Among non-medical professionals, when someone is diagnosed with pneumonia, it’s generally just that – pneumonia is pneumonia. But medical professionals know that this is just a broad label for a life-threatening infection of the lungs. There are multiple causes for the disease, and more than 30 types of pneumonia.
Given SSCOR’s focus on designing and manufacturing industry-leading products to clear patients’ airways, our devices and tools are useful in preventing or treating many forms of pneumonia – especially for the common and serious aspiration pneumonia.
Read on for a breakdown of the different types of pneumonia and how our suction devices can help.
The most common bacteria to cause pneumonia is streptococcus pneumoniae, though there are several others that do so, and the type of bacteria can determine the health care provider’s treatment decisions. These bacteria are generally spread person-to-person and quite frequently occur in hospitals or health care facilities where patients are being treated for pneumonia.
Bacterial pneumonia can be caught by breathing it into the lungs, but the number of bacteria the patient inhales, the specific bacteria and the patient’s age can determine whether and how seriously they are infected. Older and younger patients – each of whom have weaker immune systems – are more susceptible to bacterial pneumonia.
Common respiratory viruses can cause pneumonia, including influenza, respiratory syncytial virus (RSV) and even SARS-CoV-2 (the virus that causes COVID-19). During non-pandemic years, viral pneumonia was more common during the fall and winter, when flu season is at its peak.
Although all forms of pneumonia share common symptoms, such as a cough, fever, labored breathing and increased mucus production, viral pneumonia may be slower to form these indications, often beginning with a simple cough. A clearer distinguishing feature is when breathing sounds are not clear on either side of the chest, whereas bacterial pneumonia typically affects one lobe or one section of the lungs.
As the name implies, fungal pneumonia is a lung infection caused by inhalation of spores of certain fungi – some of the most common being Pneumocystis, Cryptococcus and Aspergillus, although many fungi can cause an infection and create varying symptoms that make diagnoses difficult. Overall, symptoms between different types of fungal pneumonia are homogenous, but treatment can take months and long-term damage is possible, depending on the fungi involved.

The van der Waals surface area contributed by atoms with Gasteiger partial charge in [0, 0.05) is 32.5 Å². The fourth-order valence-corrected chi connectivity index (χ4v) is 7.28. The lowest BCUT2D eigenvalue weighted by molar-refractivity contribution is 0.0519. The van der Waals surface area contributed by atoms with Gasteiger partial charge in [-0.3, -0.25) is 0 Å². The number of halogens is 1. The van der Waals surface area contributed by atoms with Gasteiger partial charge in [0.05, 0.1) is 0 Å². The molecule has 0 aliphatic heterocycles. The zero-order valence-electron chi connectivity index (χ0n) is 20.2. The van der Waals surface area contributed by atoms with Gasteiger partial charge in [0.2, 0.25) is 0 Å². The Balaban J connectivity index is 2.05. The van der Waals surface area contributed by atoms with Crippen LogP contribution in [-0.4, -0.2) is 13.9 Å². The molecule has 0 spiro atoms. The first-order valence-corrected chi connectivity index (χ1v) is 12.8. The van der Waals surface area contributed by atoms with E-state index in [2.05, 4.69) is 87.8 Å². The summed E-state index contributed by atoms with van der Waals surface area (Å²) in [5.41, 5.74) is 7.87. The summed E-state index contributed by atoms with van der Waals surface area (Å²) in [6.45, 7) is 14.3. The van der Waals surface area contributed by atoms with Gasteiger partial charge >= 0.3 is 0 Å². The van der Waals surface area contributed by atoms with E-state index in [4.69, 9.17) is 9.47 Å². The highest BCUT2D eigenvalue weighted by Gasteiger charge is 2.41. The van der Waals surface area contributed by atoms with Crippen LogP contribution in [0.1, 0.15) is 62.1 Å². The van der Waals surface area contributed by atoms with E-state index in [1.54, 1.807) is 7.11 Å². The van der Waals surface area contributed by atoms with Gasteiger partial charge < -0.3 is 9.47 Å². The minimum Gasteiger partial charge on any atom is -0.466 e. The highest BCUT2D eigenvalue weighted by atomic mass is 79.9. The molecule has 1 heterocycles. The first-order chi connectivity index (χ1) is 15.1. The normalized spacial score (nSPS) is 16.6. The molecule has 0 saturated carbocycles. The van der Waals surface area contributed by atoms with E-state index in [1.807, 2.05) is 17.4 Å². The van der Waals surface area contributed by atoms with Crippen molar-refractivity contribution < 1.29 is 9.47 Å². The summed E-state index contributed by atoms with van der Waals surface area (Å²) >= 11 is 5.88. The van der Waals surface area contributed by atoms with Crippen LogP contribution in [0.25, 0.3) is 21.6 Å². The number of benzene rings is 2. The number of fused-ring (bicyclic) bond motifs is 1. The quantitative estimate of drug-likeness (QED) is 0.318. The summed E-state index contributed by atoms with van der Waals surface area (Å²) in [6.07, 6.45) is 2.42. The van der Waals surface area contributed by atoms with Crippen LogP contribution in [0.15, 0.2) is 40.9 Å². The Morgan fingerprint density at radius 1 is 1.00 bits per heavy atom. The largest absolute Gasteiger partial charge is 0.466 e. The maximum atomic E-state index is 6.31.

The Aspiration Dangers
Aspiration pneumonia occurs when a person unintentionally breathes in food or liquid instead of swallowing it. A patient who is unconscious, has difficulty swallowing or has a blockage in their airway is at risk of this, which makes suctioning so vital during an airway emergency. SSCOR’s hospital suction devices and EMS suction devices, as well as suction tips and catheters, are designed to swiftly and safely remove dangerous particulates from a patient’s airway, helping to prevent potential aspiration pneumonia.
How SSCOR Helps
With prompt and careful attention, pneumonia is treatable, and there are even effective vaccines for viral strains. However, an exacerbation of symptoms can result in an emergency scenario which may require suctioning the mucus or fluid buildup in the airway.
Both versions of the SSCOR VX-2 portable suction unit, which are equipped with battery maintenance systems, enable medical professionals to clear and protect patients’ airways, rescue choking and aspirating patients, and help responders tend to patients without moving them. This equipment is also lightweight enough for use during bedside treatments.
Additionally, the SALAD (Suction Assisted Laryngoscopy and Airway Decontamination) technique, which is specially developed to prepare the airway ahead of intubation, can be implemented more easily with the SSCOR DuCanto Catheter.
Pneumonia is a complicated disease with potentially fatal consequences if not treated correctly, but with enough knowledge and the right tools, medical personnel can make a significant difference in their patient’s life.
Editor's Note: This blog was originally published in November 2021. It has been re-published with additional up-to-date content.